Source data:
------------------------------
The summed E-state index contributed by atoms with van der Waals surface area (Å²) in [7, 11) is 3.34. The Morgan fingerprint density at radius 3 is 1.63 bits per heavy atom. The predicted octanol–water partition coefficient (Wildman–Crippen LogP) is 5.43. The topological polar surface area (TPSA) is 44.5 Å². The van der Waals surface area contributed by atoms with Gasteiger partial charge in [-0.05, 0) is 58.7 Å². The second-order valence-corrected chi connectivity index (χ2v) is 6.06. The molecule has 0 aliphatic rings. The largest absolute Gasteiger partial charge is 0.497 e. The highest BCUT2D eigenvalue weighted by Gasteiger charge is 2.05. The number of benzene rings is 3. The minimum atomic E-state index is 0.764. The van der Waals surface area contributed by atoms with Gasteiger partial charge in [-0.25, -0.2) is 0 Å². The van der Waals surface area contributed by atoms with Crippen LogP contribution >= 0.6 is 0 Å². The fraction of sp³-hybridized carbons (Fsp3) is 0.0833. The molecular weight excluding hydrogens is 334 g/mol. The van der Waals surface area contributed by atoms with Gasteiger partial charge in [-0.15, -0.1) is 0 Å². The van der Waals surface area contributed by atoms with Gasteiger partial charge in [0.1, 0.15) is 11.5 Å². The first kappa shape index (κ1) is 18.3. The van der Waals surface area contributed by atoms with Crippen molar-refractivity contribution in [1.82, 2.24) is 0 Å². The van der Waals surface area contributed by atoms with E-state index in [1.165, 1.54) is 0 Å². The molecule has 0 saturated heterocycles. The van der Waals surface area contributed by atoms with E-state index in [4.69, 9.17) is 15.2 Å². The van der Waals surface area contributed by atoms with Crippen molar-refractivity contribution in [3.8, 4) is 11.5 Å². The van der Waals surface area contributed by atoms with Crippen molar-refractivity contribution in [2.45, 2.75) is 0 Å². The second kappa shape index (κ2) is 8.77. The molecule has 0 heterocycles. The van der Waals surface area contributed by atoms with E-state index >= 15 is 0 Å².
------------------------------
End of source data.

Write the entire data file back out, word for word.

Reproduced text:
The summed E-state index contributed by atoms with van der Waals surface area (Å²) in [7, 11) is 3.34. The Morgan fingerprint density at radius 3 is 1.63 bits per heavy atom. The predicted octanol–water partition coefficient (Wildman–Crippen LogP) is 5.43. The topological polar surface area (TPSA) is 44.5 Å². The van der Waals surface area contributed by atoms with Gasteiger partial charge in [-0.05, 0) is 58.7 Å². The second-order valence-corrected chi connectivity index (χ2v) is 6.06. The molecule has 0 aliphatic rings. The largest absolute Gasteiger partial charge is 0.497 e. The highest BCUT2D eigenvalue weighted by Gasteiger charge is 2.05. The number of benzene rings is 3. The minimum atomic E-state index is 0.764. The van der Waals surface area contributed by atoms with Gasteiger partial charge in [-0.25, -0.2) is 0 Å². The van der Waals surface area contributed by atoms with Crippen LogP contribution >= 0.6 is 0 Å². The fraction of sp³-hybridized carbons (Fsp3) is 0.0833. The molecular weight excluding hydrogens is 334 g/mol. The van der Waals surface area contributed by atoms with Gasteiger partial charge in [-0.15, -0.1) is 0 Å². The van der Waals surface area contributed by atoms with Gasteiger partial charge in [0.1, 0.15) is 11.5 Å². The first kappa shape index (κ1) is 18.3. The van der Waals surface area contributed by atoms with Crippen molar-refractivity contribution in [1.82, 2.24) is 0 Å². The van der Waals surface area contributed by atoms with E-state index in [1.165, 1.54) is 0 Å². The molecule has 0 saturated heterocycles. The van der Waals surface area contributed by atoms with E-state index in [4.69, 9.17) is 15.2 Å². The van der Waals surface area contributed by atoms with Crippen molar-refractivity contribution in [3.8, 4) is 11.5 Å². The van der Waals surface area contributed by atoms with Crippen molar-refractivity contribution in [2.45, 2.75) is 0 Å². The second kappa shape index (κ2) is 8.77. The molecule has 0 heterocycles. The van der Waals surface area contributed by atoms with E-state index >= 15 is 0 Å².